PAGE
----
Sure enough, sprawling in front of the street door lay a human being in frayed black pants, down-at-heel shoes and a shabby pepper-and-salt overcoat. In the lighted hallway inside stood an elderly woman in slippers and dressing gown. She was evidently the one who had complained. She gesticulated at them through the glass door, then opened it a few inches, stuck her arm through the crack and pointed demandingly to the motionless form.
"A-ha, and what's all this?" Kristiansson said.
Kvant bent down and sniffed.
"Out cold," he said with deeply-felt distaste. "Give us a hand, Kalle."
"Wait a second," Kristiansson said.
"Do you know this man, madam?" Kristiansson asked more or less politely.
"I should say I do"
"Where does he live?"
The woman pointed to a door three yards farther inside the hall.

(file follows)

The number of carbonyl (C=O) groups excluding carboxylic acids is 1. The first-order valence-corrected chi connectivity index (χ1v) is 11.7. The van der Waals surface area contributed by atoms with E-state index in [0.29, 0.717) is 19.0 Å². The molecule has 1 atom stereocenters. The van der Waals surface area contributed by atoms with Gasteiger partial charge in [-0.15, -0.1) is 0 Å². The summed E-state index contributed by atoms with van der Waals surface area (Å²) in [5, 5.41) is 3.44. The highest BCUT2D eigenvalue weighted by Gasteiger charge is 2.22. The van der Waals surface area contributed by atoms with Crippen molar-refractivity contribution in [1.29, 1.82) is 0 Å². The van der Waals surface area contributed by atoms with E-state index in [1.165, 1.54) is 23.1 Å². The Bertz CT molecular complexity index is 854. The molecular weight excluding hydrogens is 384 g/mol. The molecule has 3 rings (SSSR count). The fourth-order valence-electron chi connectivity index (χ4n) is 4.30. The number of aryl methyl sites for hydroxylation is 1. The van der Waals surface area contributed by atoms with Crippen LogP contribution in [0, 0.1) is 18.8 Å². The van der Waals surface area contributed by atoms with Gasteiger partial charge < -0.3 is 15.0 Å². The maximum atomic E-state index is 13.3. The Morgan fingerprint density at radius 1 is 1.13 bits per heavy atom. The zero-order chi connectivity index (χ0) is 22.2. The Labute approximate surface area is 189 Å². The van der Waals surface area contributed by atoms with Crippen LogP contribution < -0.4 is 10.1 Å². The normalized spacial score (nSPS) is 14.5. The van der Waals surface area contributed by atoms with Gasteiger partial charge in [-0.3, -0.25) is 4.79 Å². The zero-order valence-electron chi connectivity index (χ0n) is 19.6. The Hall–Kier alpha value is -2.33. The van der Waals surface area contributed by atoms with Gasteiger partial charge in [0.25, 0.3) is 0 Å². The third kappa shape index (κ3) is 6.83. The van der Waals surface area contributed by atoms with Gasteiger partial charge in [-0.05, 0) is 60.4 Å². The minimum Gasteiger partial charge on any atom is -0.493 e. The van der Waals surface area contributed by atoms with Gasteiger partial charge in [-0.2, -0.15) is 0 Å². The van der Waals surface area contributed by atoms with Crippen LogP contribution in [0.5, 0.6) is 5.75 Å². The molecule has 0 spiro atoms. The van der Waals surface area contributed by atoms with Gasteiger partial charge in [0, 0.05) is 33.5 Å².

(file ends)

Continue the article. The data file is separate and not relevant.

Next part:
"There," she said. "He fell asleep while he was trying to unlock the door."
"Oh yes, he has the keys in his hand," Kristiansson said, scratching his head. "Does he live alone?"
"Who could live with an old bastard like that?" the lady said.
"What are you going to do?" Kvant asked suspiciously.
Kristiansson didn't answer. Bending down, he took the keys from the sleeper's hand. Then he jerked the drunk to his feet with a grip that denoted many years' practice, pushed open the front door with his knee and dragged the man toward the apartment. The woman stood on one side and Kvant remained on the outer steps. Both watched the scene with passive disapproval.
Kristiansson unlocked the door, switched on the light in the room and pulled off the man's wet overcoat. The drunk lurched, collapsed on to the bed and said, "Thanksh, Miss."